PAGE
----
How to Create THCA Extracts

Written by Robert Hammell

Tetrahydrocannabinolic acid (THCA) is the precursor to tetrahydrocannabinol (THC), and it is the newest trend in cannabis extracts. THCA is not intoxicant as THC, but it converts to it through heat treatment undergoing the decarboxylation process.  This compound has multiple benefits, and it may open new doors for the cannabis industry.


Why THCA over THC extracts

THCA extracts have a higher purity, no smell, and more versatility in terms of how it can be utilized compared to THC containing extracts. [1] THCA may have many health benefits including brain protective in the treatment for Parkinson’s or Alzheimer’s, anti-inflammatory properties, anti-tumor, appetite stimulant and anti-insomnia among others. Nevertheless more studies and clinical trials should be done in order to assess THCA potential. [2] Overall, THCA has similar benefits to THC, but without the undesired psychotropic effect.


How to Make THCA Extracts

The extraction method for THCA is similar to that of THC, but it avoids the decarboxylation step. [3] The cannabis plant matrix is mixed with a suitable solvent and it can be placed into a closed-loop system in order to extract the active compounds. To avoid using heat, a vacuum pump is employed at low temperatures to remove any excess of solvent. This concentrate can be left to crystallize to produce THCA isolate.


Using THCA

In order to exploit THCA potential benefits it is possible to consume raw cannabis inflorescences, mixing them into smoothies or to take THCA-based tinctures or edibles. Just remember that through heat, almost all the THCA will be efficiently converted into THC, producing the intoxicating effect. The strong aspect of THCA is that it can produce similar effects to its psychotropic counterpart without the unwanted “high” sensation.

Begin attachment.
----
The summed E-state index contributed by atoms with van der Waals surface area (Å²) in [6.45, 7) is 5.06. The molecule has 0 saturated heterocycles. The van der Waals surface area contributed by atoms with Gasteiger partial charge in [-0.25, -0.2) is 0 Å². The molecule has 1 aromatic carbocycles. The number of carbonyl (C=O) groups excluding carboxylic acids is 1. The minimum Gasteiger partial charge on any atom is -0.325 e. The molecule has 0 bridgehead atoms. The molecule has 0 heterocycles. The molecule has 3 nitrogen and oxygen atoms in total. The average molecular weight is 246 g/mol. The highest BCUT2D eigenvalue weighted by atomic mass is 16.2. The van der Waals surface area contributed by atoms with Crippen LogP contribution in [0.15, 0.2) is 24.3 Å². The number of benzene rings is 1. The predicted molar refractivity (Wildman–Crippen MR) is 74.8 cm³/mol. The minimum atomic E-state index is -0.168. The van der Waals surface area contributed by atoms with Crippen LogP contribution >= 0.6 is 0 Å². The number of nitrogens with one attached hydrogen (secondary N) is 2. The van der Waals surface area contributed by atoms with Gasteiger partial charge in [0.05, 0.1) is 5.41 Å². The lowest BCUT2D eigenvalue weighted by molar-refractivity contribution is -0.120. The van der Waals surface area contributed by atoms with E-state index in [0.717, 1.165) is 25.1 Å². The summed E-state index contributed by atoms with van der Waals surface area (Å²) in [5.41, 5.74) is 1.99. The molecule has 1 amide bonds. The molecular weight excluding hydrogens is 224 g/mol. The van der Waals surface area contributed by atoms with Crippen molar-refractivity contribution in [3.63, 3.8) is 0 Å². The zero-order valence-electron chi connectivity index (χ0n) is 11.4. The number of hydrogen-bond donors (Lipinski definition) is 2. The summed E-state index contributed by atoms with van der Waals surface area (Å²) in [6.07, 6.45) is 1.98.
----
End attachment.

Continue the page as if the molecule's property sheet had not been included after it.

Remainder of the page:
[1] Wohlfarth, A., Mahler, H., & Auwärter, V. (2011, October). Rapid isolation procedure for Δ9-tetrahydrocannabinolic acid A (THCA) from Cannabis sativa using two flash chromatography systems. Journal of Chromatography B, 879(28), 3059–3064. https://doi.org/10.1016/j.jchromb.2011.09.012 [Journal impact factor = 4.759] [Times cited = 33 ]


[2] Moldzio, R., Pacher, T., Krewenka, C., Kranner, B., Novak, J., Duvigneau, J. C., & Rausch, W. D. (2012, June). Effects of cannabinoids Δ(9)-tetrahydrocannabinol, Δ(9)-tetrahydrocannabinolic acid and cannabidiol in MPP+ affected murine mesencephalic cultures. Phytomedicine, 19(8–9), 819–824. https://doi.org/10.1016/j.phymed.2012.04.002 [Journal impact factor = 6.656 ] [Times cited = 69]


[3] Wang, M., Wang, Y. H., Avula, B., Radwan, M. M., Wanas, A. S., van Antwerp, J., Parcher, J. F., ElSohly, M. A., & Khan, I. A. (2016, December). Decarboxylation Study of Acidic Cannabinoids: A Novel Approach Using Ultra-High-Performance Supercritical Fluid Chromatography/Photodiode Array-Mass Spectrometry. Cannabis and Cannabinoid Research, 1(1), 262–271. https://doi.org/10.1089/can.2016.0020 [Journal impact factor = 4.786] [Times cited = 170]



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About the author

Robert Hammell